Banks could make nearly $2 billion by 2015 from selling your shopping data
Banks sell consumers’ shopping data to retailers
Banks could make nearly $2 billion by 2015 from selling your shopping data.
NEW YORK (CNNMoney) — Banks have found a new revenue stream — and this time, it doesn’t involve hitting you up with a new fee.
Many of the nation’s leading banks are selling information about their customers’ shopping habits: How much they spend, where they shop, what they buy.
In turn, retailers are using the data to offer targeted discounts via text, email and online bank statements.
And each time a consumer cashes in on one of those deals, the retailer pays the bank a nice commission.
At a time when government regulation is forcing banks to hike fees and eliminate consumers perks, selling consumers’ shopping data is not only an easy way to generate a decent chunk of revenue but also to drum up some much-needed customer loyalty.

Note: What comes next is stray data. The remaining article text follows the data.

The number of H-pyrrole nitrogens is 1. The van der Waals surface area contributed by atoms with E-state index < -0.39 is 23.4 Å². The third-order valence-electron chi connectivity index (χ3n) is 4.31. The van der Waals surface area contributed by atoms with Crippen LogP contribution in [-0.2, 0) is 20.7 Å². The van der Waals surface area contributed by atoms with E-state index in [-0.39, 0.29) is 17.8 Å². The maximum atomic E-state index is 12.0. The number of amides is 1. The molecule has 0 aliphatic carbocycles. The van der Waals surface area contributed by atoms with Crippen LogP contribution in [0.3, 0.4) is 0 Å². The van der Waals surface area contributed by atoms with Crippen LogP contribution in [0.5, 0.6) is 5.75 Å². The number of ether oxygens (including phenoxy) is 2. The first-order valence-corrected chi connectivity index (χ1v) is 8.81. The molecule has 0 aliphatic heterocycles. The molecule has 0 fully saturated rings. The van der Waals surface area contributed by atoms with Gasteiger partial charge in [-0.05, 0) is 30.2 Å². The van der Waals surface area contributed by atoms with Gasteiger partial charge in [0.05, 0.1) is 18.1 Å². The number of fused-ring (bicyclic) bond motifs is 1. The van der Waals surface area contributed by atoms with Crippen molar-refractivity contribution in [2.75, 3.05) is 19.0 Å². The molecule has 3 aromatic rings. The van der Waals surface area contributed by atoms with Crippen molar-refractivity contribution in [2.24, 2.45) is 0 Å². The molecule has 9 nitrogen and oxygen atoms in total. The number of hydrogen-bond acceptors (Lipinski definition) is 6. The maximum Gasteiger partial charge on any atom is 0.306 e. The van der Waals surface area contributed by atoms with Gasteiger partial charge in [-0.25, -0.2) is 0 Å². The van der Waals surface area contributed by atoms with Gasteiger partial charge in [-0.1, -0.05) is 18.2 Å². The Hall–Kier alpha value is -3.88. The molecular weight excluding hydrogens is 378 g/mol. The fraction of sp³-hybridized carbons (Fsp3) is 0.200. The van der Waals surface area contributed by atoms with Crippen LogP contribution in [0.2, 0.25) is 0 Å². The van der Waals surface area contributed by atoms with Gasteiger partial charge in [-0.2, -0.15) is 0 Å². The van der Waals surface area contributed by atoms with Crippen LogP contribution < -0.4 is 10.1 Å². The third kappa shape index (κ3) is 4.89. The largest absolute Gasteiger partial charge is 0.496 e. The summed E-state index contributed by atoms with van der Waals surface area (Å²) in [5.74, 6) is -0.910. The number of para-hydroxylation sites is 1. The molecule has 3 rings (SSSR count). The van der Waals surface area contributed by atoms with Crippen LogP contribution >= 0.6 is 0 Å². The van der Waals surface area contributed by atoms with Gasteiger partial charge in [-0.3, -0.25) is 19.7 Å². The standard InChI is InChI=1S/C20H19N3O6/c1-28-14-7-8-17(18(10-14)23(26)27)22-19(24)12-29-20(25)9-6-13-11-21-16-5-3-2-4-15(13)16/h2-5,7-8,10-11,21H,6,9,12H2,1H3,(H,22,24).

Aite Group, an independent Boston-based research firm specializing in financial services, forecasts that these merchant-funded incentives will drive $1.7 billion in annual revenue for card issuers by 2015.
Merchants pay banks an average fee of 10% to 15% of the purchase price of a product each time a customer uses a discount that’s generated from the bank’s data, according to Cardlytics, an intermediary that works with both banks and retailers.
Typically, the bank takes a 25% cut of that fee and pays the rest to an intermediary, like Cardlytics. So if a customer buys a $1,000 couch, the merchant pays a fee of up to $150 to the bank and the bank walks away with $37.50.
While the new incentive programs may have been created to benefit the banks, the targeted deals could actually end up benefiting consumers as well, said Madeline Aufseeser, senior analyst at Aite Group.
“It’s better than Groupon and LivingSocial,” said Aufseeser. “Consumers are now going to see offers they’re actually interested in because they’ll be based on spending behavior.”
Here’s how it works: Say you use your Citi-issued debit card to buy a pair of shoes at Nordstrom, and then Citi sells that information to a series of retailers. As a result, you receive a coupon from Macy’s for a 20% discount on shoes at its store. The coupon is delivered by Citi, however, not from Macy’s.